There’s a certain mystery that big game hunters become infatuated with when chasing antelope. A hunt that is starkly different than searching for mule deer moving through sage flats or glassing for a bull elk hidden in dark timber. This self-induced challenge requires the ability to accurately score two black horns made of hardened hair. Most often, field judging antelope comes through heat-wave saturated binoculars or spotting scopes, which is a good thing. It means your hunting antelope.
Throughout the West, each season, it’s getting more difficult to draw a trophy antelope tag. In some states — like Arizona and New Mexico — drawing a tag at all seems to be closer to a fantasy than reality. However, with recent changes in 2019 to the landowner voucher regulations by the New Mexico Department of Game and Fish (NMDGF), trophy antelope hunting is now an achievable reality.
In years prior to 2019, landowners were provided a certain number of vouchers from NMDGF that were based upon the antelope herd size that inhabited the landowner’s deeded property. With these few vouchers provided, landowners were able to sell them, give them away or use them themselves. The vouchers provided access to the private ranch lands and surrounding public leased lands.
However, in 2019, this process changed. The current process implemented by NMDGF now allows hunters to obtain antelope tags over-the-counter (OTC). That’s right, New Mexico antelope tags can be purchased OTC. The stipulation to this is that the OTC tags can only be used on private deeded lands, not public land. The only way to hunt the private land is with written permission from the landowner and, of course, most likely the payment of a trespass fee. In addition to the OTC and landowner voucher changes, NMDGF has also moved the antelope season into August during the rut. Prior years, the seasons were typically in the first part of October. If you’ve never hunted antelope during the rut, it is a must!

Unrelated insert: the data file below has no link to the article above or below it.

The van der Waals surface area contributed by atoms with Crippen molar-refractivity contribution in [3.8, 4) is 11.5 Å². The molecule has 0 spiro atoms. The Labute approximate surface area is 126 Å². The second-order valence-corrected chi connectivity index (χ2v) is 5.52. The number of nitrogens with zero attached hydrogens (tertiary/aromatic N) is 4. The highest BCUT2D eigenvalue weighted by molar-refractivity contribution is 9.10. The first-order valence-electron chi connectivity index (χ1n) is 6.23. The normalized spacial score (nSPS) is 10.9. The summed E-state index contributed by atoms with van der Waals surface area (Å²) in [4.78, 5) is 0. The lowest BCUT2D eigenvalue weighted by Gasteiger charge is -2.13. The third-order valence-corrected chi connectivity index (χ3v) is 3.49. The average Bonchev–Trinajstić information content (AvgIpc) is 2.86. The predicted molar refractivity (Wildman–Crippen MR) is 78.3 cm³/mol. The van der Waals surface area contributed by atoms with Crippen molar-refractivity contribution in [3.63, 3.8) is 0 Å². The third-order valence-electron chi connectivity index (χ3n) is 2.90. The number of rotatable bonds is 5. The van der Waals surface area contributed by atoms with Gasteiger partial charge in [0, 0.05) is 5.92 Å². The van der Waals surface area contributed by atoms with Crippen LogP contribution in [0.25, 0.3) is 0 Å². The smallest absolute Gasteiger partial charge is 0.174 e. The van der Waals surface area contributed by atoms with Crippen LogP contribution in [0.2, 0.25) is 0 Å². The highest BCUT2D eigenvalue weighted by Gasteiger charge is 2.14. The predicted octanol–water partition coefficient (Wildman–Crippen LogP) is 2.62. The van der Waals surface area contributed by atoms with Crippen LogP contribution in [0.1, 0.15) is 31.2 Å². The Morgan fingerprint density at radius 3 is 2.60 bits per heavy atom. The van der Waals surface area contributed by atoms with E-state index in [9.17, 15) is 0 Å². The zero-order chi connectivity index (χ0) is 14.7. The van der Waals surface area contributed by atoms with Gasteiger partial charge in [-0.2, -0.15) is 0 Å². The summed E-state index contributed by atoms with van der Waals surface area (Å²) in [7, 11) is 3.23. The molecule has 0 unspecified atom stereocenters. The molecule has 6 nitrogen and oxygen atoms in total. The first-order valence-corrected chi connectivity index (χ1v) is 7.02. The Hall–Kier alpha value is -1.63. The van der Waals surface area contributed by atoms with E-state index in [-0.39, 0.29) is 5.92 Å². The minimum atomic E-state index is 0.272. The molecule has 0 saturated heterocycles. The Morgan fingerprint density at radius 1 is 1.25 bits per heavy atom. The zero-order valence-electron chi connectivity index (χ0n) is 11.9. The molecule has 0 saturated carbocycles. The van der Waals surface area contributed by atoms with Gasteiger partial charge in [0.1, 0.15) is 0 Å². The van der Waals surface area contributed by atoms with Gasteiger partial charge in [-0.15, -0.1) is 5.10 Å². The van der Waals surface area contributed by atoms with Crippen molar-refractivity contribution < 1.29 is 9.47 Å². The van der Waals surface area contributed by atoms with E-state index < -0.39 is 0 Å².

Because of the high demand for trophy antelope hunts, most landowners have agreements with outfitters for access to the property. A person can always try contacting the landowner directly, but the likelihood of getting permission is minimal considering the time and effort you’d have to put in calling and knocking on doors. However, in non-premium units, your chance of getting permission to hunt private lands may be more optimistic.
Socorro County is New Mexico’s top rated antelope county for Boone & Crockett entries and ranks sixth in the nation for all time entries. Socorro Country antelope are known for having great genetics with good length and great mass — exactly what you need for a mature trophy antelope. Examples of the Socorro County speed goats can be seen in the 2019 short film “Black Horn” from the Territory's self-filmed hunting series here.
If hunting world class trophy antelope is on your bucket list, New Mexico offers the best option with their OTC tags. The opportunity to book with a knowledgeable outfitter on private ranch land is most likely the only way to hunt the trophy unit antelope. Considering the difficulty in determining mere eighths of inches over long distances, there is great value in outfitted and guided hunts. After all, who knows how long we’ll have this opportunity to hunt trophy antelope with OTC tags in New Mexico?